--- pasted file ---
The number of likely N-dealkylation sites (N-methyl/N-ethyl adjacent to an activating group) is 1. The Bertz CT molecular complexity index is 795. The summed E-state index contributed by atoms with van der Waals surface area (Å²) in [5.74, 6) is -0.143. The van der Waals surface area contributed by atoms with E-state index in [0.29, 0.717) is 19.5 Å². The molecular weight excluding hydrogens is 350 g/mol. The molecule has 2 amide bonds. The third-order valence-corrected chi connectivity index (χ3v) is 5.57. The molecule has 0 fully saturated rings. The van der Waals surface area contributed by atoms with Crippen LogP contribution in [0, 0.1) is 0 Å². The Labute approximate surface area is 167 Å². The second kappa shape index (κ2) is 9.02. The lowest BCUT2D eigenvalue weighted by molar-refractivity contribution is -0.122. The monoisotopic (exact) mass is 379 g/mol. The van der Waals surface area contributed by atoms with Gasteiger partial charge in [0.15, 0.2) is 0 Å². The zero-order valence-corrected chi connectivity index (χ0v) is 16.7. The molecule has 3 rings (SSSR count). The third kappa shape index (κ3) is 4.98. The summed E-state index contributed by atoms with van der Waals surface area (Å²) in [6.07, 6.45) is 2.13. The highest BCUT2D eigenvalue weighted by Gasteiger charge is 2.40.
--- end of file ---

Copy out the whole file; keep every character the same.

The number of likely N-dealkylation sites (N-methyl/N-ethyl adjacent to an activating group) is 1. The Bertz CT molecular complexity index is 795. The summed E-state index contributed by atoms with van der Waals surface area (Å²) in [5.74, 6) is -0.143. The van der Waals surface area contributed by atoms with E-state index in [0.29, 0.717) is 19.5 Å². The molecular weight excluding hydrogens is 350 g/mol. The molecule has 2 amide bonds. The third-order valence-corrected chi connectivity index (χ3v) is 5.57. The molecule has 0 fully saturated rings. The van der Waals surface area contributed by atoms with Crippen LogP contribution in [0, 0.1) is 0 Å². The Labute approximate surface area is 167 Å². The second kappa shape index (κ2) is 9.02. The lowest BCUT2D eigenvalue weighted by molar-refractivity contribution is -0.122. The monoisotopic (exact) mass is 379 g/mol. The van der Waals surface area contributed by atoms with Gasteiger partial charge in [0.15, 0.2) is 0 Å². The zero-order valence-corrected chi connectivity index (χ0v) is 16.7. The molecule has 3 rings (SSSR count). The third kappa shape index (κ3) is 4.98. The summed E-state index contributed by atoms with van der Waals surface area (Å²) in [6.07, 6.45) is 2.13. The highest BCUT2D eigenvalue weighted by Gasteiger charge is 2.40.